Managing Disruptive Leadership for Success & Workplace Wellness…

by | Nov 13, 2021

Trust is at the center of workplace wellness…

Trust is everything, not just something we give a passing thought to. When there is no trust, the well-being of persons suffer…

In organizations, it’s the same, more than anywhere else in my experience. Without trust in each other organizational cultures typically fail miserably, and the bottom line starts to look like a fire fight with no escape…

People start to leave or do not want to show up. It becomes extremely difficult to recruit good people.

Recruiters shy away from a business with questionable reputations. These organizations are not healthy places to hang out or thrive in your work or passion to make a difference…

So, what do you do as a leader when dysfunction consumes the culture? What is the first step? How can you, as a CEO rebuild trust and get back to good health and a path to a thriving team, a happy, healthy and successful mission?

Although it’s a tough move to hire a professional engaged in organizational change. Someone who makes a living doing this difficult task is a tough recruiting effort, especially a professional with a successful track record of success…

Who would even want to do this kind of leadership role? Let’s take a look at the profile of the ideal disruptive leader…

From https://www.elevatecorporatetraining.com.au/

The 7 Traits Of Disruptive Leaders

For disruptive leaders, it isn’t about change for the sake of change. It’s about increasing value through change. Disruptive leaders typically share these seven traits:

Fearless

  1. They are fearless in pursuing the truth. They are constantly testing products, services, and strategies against where the market is heading, and they aren’t afraid to tell people when things aren’t working.
  2. They are decisive and inspire confidence. Teams want leaders that see the future and lead them where they need to go. Disruptive leaders are able to articulate their vision of the future and break down the steps needed to meet that vision.
  3. They are adaptable. When disruptive ideas don’t work, they move on. Even the best disruptive thinking may fall short when markets shift or new information comes to light. They don’t see failure as an end result, but an opportunity to learn what does not work in order to find what does work.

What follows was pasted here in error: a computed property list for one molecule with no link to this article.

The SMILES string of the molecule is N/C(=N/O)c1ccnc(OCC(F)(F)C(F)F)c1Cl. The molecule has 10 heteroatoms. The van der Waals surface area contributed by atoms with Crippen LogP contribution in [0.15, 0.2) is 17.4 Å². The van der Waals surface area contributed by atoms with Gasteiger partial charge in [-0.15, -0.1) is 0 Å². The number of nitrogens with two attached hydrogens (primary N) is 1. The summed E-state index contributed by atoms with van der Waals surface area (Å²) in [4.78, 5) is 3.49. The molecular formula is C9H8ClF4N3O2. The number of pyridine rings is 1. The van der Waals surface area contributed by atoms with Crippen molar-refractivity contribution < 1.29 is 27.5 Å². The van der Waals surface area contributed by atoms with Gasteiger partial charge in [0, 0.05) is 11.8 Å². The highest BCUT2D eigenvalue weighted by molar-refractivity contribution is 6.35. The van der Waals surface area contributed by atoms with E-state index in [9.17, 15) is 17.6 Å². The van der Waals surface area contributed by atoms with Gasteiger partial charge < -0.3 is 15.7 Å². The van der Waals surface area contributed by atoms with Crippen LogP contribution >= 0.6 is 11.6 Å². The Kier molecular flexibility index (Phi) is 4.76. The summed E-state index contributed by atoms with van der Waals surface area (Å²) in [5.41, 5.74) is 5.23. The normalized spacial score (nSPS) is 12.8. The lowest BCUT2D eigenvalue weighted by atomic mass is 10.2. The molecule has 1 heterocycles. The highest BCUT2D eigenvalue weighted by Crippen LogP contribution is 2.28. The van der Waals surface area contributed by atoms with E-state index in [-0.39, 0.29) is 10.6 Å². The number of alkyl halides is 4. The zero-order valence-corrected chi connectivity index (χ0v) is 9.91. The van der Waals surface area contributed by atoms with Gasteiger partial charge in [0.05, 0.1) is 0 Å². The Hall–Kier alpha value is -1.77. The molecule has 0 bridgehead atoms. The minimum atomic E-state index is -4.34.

4. They are often life-long learners. They have a nearly insatiable interest in a multitude of topics and often find insight and inspiration in unexpected places. They constantly ask why and why not. They seek counsel from colleagues and accept coaching and training.
  5. They understand that disruption can cause uncertainty for team members. Amid chaos, they keep everybody focused on the job at hand. In times of change, they are comfortable with uncertainty. 

Customer focused mindset is predominant…

  1. They are customer-obsessed and product-obsessed. They focus on making better products that will solve customer problems and find efficiencies to reduce costs. They are rarely satisfied and constantly looking for the next revision.
  2. They are rule breakers by nature. Disruptive leaders have a healthy skepticism of past practices. They approach tasks looking for ways to improve.

The path forward…

If you desire to explore this topic further, please reach out to me, and others you know. Start the conversation. This is a big deal, believe me…

Steve and Judy Sparks
Children and Families in Life After Trauma

My Blog

Stories and Memories

Running Away From PTSD…

Running Away From PTSD…

https://www.foxnews.com/politics/one-time-rising-star-jason-kander-won-battle-ptsd-return-politics Running 24/7! Running from intrusive thoughts and demons all my life is a horrific mental health challenge, in my view. And, I’m not alone. Millions of people suffer…

About the author

Steve Sparks is a retired information technology sales and marketing executive with over 35 years of industry experience, including a Bachelors’ in Management from St. Mary’s College. His creative outlet is as a non-fiction author, writing about his roots as a post-WWII US Navy military child growing up in the 1950s-1960s.
View all posts by Steve →

You might also like

Translate »